Gallup, Inc. has agreed to pay up to $12 million to settle three separate class actions which alleged that the Washington D.C.-based pollster violated the Telephone Consumer Protection Act of 1991 (“TCPA”) by autodialing class members’ cell phones without their prior consent. Soto v. The Gallup Organization, Inc., No. 13-61747 (S.D. Fla., complaint filed Aug. 12, 2013). See Plaintiffs’ Motion for Preliminary Approval of Class Action Settlement (May 15, 2015) available here, Settlement Agreement (May 15, 2015) here, and Order Granting Preliminary Approval (June 16, 2015) here.
Congress passed the TCPA in response to consumer complaints about invasive telemarketing practices, including “robodialing,” or the use of automatic telephone dialing systems (“ATDS”) to deliver artificial or prerecorded voice messages. Among other practices, the TCPA prohibits “a person . . . [from making] any call (other than a call made for emergency purposes or made with the prior express consent of the called party) using any [ATDS] or an artificial or prerecorded voice . . . to any telephone number assigned to a . . . cellular telephone service.” 47 U.S.C. § 227(b)(1). The TCPA directs the Federal Communications Commission (“FCC”) to prescribe implementing regulations, and creates a private cause of action for individuals to receive $500 in damages for each violation, or treble damages for all “willful” and “knowing” violations.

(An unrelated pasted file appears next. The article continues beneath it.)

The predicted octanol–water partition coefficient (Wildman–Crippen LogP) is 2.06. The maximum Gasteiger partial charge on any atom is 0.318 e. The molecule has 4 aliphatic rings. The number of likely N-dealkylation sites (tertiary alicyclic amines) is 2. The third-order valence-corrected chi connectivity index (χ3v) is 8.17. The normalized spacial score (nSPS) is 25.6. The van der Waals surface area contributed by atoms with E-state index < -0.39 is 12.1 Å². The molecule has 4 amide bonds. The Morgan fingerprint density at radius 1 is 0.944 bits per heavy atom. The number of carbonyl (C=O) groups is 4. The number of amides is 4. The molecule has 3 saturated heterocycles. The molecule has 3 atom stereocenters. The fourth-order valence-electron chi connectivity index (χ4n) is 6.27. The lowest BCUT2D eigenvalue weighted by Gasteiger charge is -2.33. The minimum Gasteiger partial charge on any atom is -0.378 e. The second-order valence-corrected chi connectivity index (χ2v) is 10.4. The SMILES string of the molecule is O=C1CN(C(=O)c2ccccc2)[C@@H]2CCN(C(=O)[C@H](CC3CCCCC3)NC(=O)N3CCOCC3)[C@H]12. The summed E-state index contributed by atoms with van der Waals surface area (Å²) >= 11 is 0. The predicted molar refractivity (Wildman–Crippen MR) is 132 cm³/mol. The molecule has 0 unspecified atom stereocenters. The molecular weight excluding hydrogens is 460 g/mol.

The Soto plaintiffs alleged that Gallup robodialed over 6.9 million cell phones during the class period. These calls were allegedly placed using an ATDS that had the capacity to store or produce numbers and dial them at random. Under the preliminarily approved settlement, Gallup agreed to establish a $12 million settlement fund, including $4 million in attorneys’ fees and costs, $2.5 million in settlement administration costs, and $2,000 incentive awards to each of the three plaintiffs. The $5.5 million balance will be divided evenly among all class members who submit claims for payment. Based on previous settlements, the parties anticipate that participating class members will receive between $25 and $80 per claim.
According to the FCC, TCPA complaints comprise the largest category of informal complaints filed with the agency. See FCC Encyclopedia, Quarterly Reports-Consumer Inquiries and Complaints, Top Complaint Subjects. The FCC received “approximately 63,000 complaints about illegal robocalls each month” during the fourth quarter of 2009, and “[b]y the fourth quarter of 2012, robocall complaints had peaked at more than 200,000 per month.” See Federal Trade Commission Staff’s Comments on Public Notice DA 14-1700 Regarding Call Blocking, CG Docket No. 02-278, WC Docket No. 07-135, at 2 n.5 (Jan. 23, 2015). The FTC also reports that, “[f]rom October 2013 to September 2014, [it] received an average of 261,757 do-not-call complaints per month, of which approximately 55% (144,550 per month) were complaints about robocalls.” Id. at 2 n.4. TCPA litigation is likewise on the rise. According to one estimate, “TCPA lawsuits were up 116 percent in September 2013 compared to September 2012. Echoing that trend, year-to-date TCPA lawsuits have increased 70 percent in 2013.”
Eduardo Santos, Associate
CAPSTONE LAW APC